Technology-facing tests in Quadrant 4 are intended to critique product characteristics such as performance, robustness, and security. The types of tests that fall into the fourth quadrant are just as critical to agile development as to any type of software development. These tests are technology-facing. Creating and running these tests might require the use of specialized tools and additional expertise.

Quadrant 4 Automation tools

Native database tools

  •  SQL, data import tools
  • Shell scripting 
  • Monitoring tools examples
    • jConsole
      • Application bottlenecks, memory leaks
    • jProfiler
      • Database and bean usage
  • Commercial load test tools
    • Loadrunner
    • Silk Performer
  • Open source test tools
    • jMeter
    • The Grinder
    • jUnitPerf
  • Performance test providers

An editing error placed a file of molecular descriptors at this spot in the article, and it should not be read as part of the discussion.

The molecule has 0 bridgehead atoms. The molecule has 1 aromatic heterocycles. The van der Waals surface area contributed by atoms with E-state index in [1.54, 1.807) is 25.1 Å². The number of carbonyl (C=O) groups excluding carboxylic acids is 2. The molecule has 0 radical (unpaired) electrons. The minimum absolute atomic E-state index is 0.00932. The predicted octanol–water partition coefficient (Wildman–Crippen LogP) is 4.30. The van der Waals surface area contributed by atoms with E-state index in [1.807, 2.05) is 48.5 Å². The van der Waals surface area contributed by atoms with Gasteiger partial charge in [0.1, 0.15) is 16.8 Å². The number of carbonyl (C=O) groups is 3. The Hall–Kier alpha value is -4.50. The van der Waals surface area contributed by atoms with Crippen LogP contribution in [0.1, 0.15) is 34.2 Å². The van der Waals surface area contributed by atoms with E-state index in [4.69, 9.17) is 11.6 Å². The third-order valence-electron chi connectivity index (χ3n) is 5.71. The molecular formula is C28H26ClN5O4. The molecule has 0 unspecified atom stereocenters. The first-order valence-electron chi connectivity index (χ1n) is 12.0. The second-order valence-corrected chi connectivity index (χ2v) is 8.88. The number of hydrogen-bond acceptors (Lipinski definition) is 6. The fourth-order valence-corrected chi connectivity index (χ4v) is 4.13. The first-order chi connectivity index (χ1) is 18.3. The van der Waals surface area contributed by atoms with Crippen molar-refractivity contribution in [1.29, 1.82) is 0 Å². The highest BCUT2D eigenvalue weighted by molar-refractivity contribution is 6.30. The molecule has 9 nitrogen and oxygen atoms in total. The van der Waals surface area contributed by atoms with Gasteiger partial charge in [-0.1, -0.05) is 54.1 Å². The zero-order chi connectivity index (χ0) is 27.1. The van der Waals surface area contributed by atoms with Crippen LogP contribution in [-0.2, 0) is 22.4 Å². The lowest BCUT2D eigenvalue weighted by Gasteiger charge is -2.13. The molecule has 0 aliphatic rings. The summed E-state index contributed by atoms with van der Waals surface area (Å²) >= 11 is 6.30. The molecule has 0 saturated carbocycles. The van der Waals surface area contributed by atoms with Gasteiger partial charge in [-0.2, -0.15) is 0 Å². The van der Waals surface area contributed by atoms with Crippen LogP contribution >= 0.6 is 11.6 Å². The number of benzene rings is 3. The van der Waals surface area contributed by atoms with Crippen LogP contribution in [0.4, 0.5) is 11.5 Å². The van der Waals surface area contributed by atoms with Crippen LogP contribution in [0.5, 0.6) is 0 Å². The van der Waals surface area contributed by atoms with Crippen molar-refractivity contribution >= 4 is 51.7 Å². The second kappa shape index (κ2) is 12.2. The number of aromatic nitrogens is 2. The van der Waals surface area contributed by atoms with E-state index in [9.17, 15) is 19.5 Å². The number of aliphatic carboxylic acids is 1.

• Multiple sites

The short iterations of agile development give your team a chance to learn and experiment with the different testing quadrants

Test Automation Backlog

Maintain a test automation backlog for the project that contains all needed automation tasks and identified improvements. Then target a few items from the backlog every sprint, in no time team will start to see the new regression test suite taking shape. Occasionally, stories from the test automation backlog may require dedicated developer time to implement and consequently some buy-in from the product owner in order to proceed. However, it should not be difficult to convince the product owner about the value of such stories if everyone on team is committed to quality. A test automation backlog could contain a prioritized list of items such as:

  • Parameterize the test environment for test execution.